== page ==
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Working with Merseyside Fire and Rescue Service (MFRS), Merseyside Police and the North West Ambulance Service, this MVRP-funded project works with primary school children to keep them away from risk in their communities.

After a successful pilot back in July, the programme is now being rolled out across the region, with two schools taking part across Merseyside every term and sessions being tailored to issues the young people are facing in their local area.

Working with children aged 9-10, who are about to make the transition into secondary school, the health and wellbeing sessions focus on subjects such as fire, road and water safety, arson, anti-social behaviour, hate crime and first aid, encouraging children through physical activity rather than classroom-based learning.

These workshops are designed to challenge preconceptions, spark meaningful conversations and secure trust, by building relationships and breaking down any barriers young people may have with blue light services.

The aim is to keep children safe away from risk in their community, encouraging them to identify and understand when they feel they are not safe so they can stay in control of the situation, strengthening their protection factors, building self-esteem, self–confidence and self-control.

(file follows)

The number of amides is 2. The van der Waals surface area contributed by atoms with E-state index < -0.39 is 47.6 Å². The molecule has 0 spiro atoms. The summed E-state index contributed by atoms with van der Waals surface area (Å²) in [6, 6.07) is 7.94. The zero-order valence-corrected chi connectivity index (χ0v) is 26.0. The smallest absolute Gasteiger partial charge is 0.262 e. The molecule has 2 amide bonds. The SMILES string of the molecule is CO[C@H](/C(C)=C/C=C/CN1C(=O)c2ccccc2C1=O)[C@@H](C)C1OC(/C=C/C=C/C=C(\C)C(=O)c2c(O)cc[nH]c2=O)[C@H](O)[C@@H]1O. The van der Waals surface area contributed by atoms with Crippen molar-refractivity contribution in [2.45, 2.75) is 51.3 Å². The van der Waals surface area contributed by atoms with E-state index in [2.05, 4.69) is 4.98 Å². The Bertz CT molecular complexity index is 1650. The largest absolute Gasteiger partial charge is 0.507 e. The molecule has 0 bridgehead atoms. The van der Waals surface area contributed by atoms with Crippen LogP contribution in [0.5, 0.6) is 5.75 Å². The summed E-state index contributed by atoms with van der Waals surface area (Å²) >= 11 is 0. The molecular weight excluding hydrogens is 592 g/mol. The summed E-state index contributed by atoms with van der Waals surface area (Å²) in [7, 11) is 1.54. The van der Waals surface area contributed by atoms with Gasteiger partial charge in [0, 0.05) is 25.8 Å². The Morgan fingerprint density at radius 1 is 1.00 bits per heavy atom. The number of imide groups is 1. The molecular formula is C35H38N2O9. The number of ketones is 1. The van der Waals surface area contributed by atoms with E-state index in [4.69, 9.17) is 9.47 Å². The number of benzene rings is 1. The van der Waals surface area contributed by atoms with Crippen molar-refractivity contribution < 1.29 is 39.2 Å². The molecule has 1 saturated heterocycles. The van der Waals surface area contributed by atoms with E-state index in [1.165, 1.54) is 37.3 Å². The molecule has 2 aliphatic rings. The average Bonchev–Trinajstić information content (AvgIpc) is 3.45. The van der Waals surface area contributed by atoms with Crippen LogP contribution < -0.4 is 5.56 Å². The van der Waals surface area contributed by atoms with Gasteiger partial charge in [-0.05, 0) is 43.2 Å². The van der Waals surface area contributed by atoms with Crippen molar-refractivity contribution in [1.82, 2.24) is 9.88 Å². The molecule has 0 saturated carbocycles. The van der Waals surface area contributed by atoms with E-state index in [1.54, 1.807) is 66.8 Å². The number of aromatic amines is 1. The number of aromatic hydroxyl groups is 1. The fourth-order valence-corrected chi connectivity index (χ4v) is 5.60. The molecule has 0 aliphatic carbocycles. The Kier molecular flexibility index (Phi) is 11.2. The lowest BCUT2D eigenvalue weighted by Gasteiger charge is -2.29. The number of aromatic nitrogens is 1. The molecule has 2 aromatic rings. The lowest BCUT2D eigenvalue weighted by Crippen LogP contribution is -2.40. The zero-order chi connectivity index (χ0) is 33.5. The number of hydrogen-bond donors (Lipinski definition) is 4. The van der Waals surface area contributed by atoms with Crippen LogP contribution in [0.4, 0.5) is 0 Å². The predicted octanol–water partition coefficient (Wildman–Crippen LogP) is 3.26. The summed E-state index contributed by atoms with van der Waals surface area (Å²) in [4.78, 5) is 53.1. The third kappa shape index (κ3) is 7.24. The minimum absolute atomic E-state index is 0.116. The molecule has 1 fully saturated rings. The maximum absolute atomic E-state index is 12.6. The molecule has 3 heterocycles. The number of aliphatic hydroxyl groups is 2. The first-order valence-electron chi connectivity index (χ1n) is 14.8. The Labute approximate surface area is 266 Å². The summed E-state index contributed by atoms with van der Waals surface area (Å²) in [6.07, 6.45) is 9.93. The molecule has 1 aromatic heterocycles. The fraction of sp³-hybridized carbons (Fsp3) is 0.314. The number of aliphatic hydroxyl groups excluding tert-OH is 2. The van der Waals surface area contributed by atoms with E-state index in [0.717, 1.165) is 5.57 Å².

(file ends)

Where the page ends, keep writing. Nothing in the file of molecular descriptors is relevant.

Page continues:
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Merseyside’s Police Commissioner Emily Spurrell said: 

“Investing in our young people is vital if we are to prevent serious violence and anti-social behaviour, and we can do that by giving them safe, positive opportunities and the chance to try new experiences and gain new skills. 

Through the use of sport, fitness and mental health development, we are not only diverting young people from engaging in criminal or violent activity, but we are also improving their physical and mental health, empowering them with greater self-awareness, constructive coping strategies and a positive mind set for the future to help them reach their full potential.

“These sessions are a new way of engaging our young people, through safe and positive learning we want to open up dialogue between blue light services and young people before they reach high school, to promote responsible behaviour and educate them on the dangers of common issues we see too often in our communities.”

Director of the MVRP, Superintendent Georgie Garvey added: 

“Early intervention like this is essential so that we can form new relationships with young people, building community resilience through open and honest communication.

“Our aim is to keep children safe and away from risky situations in their community. By getting children to identify and understand when they feel unsafe, they can then stay in control of the situation, strengthening their protection factors while building self-esteem and confidence.

“Fire Champions ensures they can begin this journey with the right ideals, renewed confidence and aspirational levels that will put them on the right path to a brighter future.” 

Merseyside Fire & Rescue Service (MFRS), Station Manager Nick Rogan said: 

“Our aim is for those taking part to leave the programme as “Fire Champions”, with a message to spread through the school, at home with families, friends and across their communities.

“From the sessions we’ve held so far, we have been able to build relationships with the children. We are so pleased they enjoyed the sessions and crucially understood and took away those key community safety and life lesson messages.”